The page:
Gore to speak from King's pulpit Vice president to call for increase in efforts to end discrimination

January 19, 1998|By COX NEWS SERVICE

WASHINGTON -- Journeying to the spiritual epicenter of the American civil rights movement, Vice President Al Gore will stand in the former pulpit of the Rev. Martin Luther King Jr. today to call for an increase in federal efforts to root out racial and gender discrimination.

Speaking at historic Ebenezer Baptist Church in Atlanta, Gore will unveil White House proposals for a 17 percent increase in spending on programs targeting employers and landlords who systematically deny job and housing opportunities to tens of thousands of people based on their sex or the color of their skin.

The proposed increase, to be contained in the 1999 budget President Clinton presents to Congress on Feb. 2, would raise federal spending on such programs by $86 million next year to $602 million, a White House official said. This year's level is $516 million.

The proposal, carefully staged for release on the national holiday commemorating King's work, is aimed at slashing by more than half the current backlog of 64,000 discrimination cases pending before an overburdened federal Equal Employment Opportunity Commission (EEOC).

It would also increase the number of undercover testers who pose as renters or buyers to check for discrimination by housing providers, the administration official explained.

Rep. John Lewis, a Georgia Democrat who fought alongside King in his battle against segregation a generation ago, said the proposed increases were "long overdue." He hailed the proposal as "a major step" in the nation's continued march toward racial equality.

"The administration will be sending a strong message that it is going to do everything possible to lay down the burden of discrimination for the 21st century," Lewis said in a telephone interview. "I would like to think that, and hope that, the great majority of my colleagues in the Congress, on both sides of the aisle, would support this."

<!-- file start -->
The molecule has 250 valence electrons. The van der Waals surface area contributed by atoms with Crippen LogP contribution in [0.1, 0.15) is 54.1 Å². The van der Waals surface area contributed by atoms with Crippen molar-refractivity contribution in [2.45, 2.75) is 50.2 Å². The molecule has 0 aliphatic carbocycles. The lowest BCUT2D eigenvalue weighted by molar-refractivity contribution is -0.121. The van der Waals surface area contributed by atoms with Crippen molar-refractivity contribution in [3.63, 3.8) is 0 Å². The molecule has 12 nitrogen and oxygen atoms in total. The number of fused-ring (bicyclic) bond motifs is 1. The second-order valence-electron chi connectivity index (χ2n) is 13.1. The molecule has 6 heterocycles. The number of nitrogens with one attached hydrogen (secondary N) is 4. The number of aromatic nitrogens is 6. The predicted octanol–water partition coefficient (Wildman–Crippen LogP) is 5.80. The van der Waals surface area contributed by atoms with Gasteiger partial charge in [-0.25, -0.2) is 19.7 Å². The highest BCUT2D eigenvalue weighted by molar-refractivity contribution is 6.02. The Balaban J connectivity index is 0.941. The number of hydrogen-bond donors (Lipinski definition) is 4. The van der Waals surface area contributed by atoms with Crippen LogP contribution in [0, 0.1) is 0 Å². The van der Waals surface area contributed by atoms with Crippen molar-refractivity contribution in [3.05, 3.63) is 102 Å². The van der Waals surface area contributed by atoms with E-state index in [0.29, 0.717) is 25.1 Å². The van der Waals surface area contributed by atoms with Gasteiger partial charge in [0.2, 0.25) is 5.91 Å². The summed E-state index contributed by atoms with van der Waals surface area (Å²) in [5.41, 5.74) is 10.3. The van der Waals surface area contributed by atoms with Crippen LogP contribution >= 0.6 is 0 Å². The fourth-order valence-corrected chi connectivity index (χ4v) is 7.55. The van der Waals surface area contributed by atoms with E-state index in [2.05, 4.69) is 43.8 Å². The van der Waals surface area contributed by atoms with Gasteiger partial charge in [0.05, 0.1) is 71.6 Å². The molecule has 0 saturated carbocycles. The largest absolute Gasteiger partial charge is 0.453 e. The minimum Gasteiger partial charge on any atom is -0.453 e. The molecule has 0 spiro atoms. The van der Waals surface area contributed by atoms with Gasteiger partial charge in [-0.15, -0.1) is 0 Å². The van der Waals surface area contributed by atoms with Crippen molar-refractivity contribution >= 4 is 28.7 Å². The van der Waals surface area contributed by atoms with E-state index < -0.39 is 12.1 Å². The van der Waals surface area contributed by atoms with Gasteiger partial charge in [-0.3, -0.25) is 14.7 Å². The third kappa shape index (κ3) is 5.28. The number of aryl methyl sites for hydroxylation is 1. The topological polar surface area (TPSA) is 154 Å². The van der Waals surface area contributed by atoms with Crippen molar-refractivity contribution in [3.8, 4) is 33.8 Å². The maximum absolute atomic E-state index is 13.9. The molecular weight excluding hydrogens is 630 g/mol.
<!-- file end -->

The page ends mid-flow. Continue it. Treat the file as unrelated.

Hoping to engender broad public support for the measure, Gore has chosen as a backdrop the nation's richest tapestry of civil rights symbolism. King's former sanctuary has become a national shrine to the civil rights movement he spearheaded.

"There is nobody who can claim more than Martin Luther King can claim to have moved the government forward in these areas, and it's a particularly fitting tribute to him," said the White House official, who insisted on anonymity. "There was nobody who did more to get these laws off the ground."

The year after King delivered his famous "I Have a Dream" speech Aug. 28, 1963, from the steps of the Lincoln Memorial in Washington, the Civil Rights Act of 1964 outlawed racial discrimination and created the EEOC to handle alleged discrimination in the workplace.

Today, the EEOC is coming under increasing fire from critics, however. Long overburdened, it takes an average of 9.4 months to process a complaint.

The lengthy wait list discourages many people from filing complaints, said Lewis, whose office devotes extensive staff resources to trying to assist those in his district in pursuing such cases.

The initiative Gore plans to introduce today seeks to reduce the backlog by enabling the EEOC to beef up its staff, purchase new computers and expand its capacity for mediating cases that don't require a court hearing to resolve.

Under the White House proposal, the EEOC's budget would increase from $242 million in fiscal 1998 to $279 million in the year beginning this October -- a 15.3 percent increase.

The proposal also calls for investigators in the Department of Housing and Urban Development to receive $52 million in 1999, a 73.3 percent increase over 1998 levels. Much of the increase would go toward hiring and training people to test for discriminatory practices among landlords and real estate sellers.

Additional increases would go to strengthen efforts to ensure compliance with federal contracting requirements designed to assure opportunities for minority businesses and to bolster the anti-discrimination efforts of a broad array of agencies ranging from the Department of Transportation to the Department of Labor.

Pub Date: 1/19/98

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